Hank Azaria, the actor and voice artist who has lent his talents to ‘The Simpsons’ for decades, recently declared he would no longer do the voice of Apu, the Indian Kwiq-E-Mart owner who has become an icon, along with countless other ‘Simpsons’ characters that have become embedded in American pop culture.
But the creator of the show is not having it.
Azaria, in an epic display of virtue signaling, told The Late Show’s Steven Colbert recently that in light of recent criticism of the character of Apu, he would be “perfectly willing and happy to step aside, or help transition it into something new.”
“The idea that anyone, young or old, past or present, was bullied or teased based on the character of Apu, it just really makes me sad,” he said. “It was certainly not my intention. I wanted to spread laughter and joy.”
This is, of course ridiculous, as Ben Shapiro pointed out on his podcast, literally every character on ‘The Simpsons’ is a complete and total stereotype, particularly the main characters of Homer and Marge Simpson, the perfect picture of the stereotypical fat, dumb, American man and the unfulfilled, unappreciated housewife who could have been more had she not gotten married.
There’s also Lisa, the stereotypical obnoxious leftist, Bart, the stereotypical bratty kid, Groundskeeper Willy, the most cartoonish rendering of a Scotsman possible, Moe, the lonely barkeeper, Barney, the drunk, Mayor Quimby, the Kennedy-esque, adulterous politician, Bleeding Gums Murphy, the ill-fated jazz musician, Mr. Flanders, the goody-two-shoes evangelical Christian, and on and on and on.
So does Matt Groening, the creator of the longest-running scripted comedy series and arguably one of the best television shows of all time, want to join in on the virtue signaling and make his show more PC for 2018 snowflakery?
When asked recently if he had “any thoughts on the criticism of Apu as a stereotype,” Groening gave a simple answer:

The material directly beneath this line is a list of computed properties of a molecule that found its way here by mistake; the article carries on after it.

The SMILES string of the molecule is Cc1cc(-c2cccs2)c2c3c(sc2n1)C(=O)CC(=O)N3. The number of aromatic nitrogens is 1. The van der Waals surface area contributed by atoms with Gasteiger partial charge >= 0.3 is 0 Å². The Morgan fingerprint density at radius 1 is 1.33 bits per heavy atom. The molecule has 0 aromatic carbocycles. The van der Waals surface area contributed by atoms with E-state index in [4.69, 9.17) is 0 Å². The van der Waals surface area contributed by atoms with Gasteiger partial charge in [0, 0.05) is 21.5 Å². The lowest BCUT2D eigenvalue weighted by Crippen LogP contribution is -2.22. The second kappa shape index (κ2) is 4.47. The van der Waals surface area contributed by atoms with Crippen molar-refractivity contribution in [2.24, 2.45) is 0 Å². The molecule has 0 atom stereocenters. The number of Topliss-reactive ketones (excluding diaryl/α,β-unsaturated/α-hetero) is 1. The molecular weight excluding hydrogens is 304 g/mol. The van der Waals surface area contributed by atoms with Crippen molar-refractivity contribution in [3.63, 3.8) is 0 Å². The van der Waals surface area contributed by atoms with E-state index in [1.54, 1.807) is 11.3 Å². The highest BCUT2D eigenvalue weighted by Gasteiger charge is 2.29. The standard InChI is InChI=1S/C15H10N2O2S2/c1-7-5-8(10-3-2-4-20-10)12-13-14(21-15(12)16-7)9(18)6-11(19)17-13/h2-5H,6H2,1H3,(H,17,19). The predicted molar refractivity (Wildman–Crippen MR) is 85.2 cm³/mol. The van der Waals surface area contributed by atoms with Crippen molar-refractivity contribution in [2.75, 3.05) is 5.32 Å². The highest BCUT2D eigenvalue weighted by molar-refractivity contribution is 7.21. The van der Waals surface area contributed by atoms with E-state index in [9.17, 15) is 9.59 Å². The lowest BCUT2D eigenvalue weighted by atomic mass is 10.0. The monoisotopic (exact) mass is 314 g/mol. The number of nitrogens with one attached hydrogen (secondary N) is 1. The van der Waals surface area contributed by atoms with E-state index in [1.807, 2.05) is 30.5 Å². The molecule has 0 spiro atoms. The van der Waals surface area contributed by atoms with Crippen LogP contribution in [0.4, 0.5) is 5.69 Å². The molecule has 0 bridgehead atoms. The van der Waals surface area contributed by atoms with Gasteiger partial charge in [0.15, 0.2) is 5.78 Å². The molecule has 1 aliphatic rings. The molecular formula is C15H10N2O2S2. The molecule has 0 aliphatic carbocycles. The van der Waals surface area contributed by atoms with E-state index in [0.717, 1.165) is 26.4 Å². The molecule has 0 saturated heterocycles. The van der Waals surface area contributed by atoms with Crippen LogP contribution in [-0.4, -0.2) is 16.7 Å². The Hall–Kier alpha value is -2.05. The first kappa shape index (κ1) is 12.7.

“I’m proud of what we do on the show,” Groening explained. “And I think it’s a time in our culture where people love to pretend they’re offended.”
Groening, as the creator of such a quintessentially American show, clearly has his pulse on the finger of what makes our culture tick, now more than ever, in this astute observation.
This decade is the decade of getting offended, but we do so not because we’re really offended, but as a means of elevating ourselves above the offenders.
Hank Azaria can easily go on national television after making millions voicing Apu for TWENTY EIGHT YEARS and disassociate himself from the iconic character, who, by the way, pays nothing but homage to the hard-working, patriotic Indian-American immigrants who have contributed so much to our culture over the years, because it make him look good and anyone who enjoys the character of Apu look bad and insensitive.
Outrage culture is quickly becoming an easy way for celebrities to make the news, but the pendulum is swinging the other way, as Groening demonstrates with his lack of interest in joining in on the intersectional virtue-signal-fest.
It’s about time we stopped worrying about who we offended and started enjoying the characters and stereotypes that make our country what it is.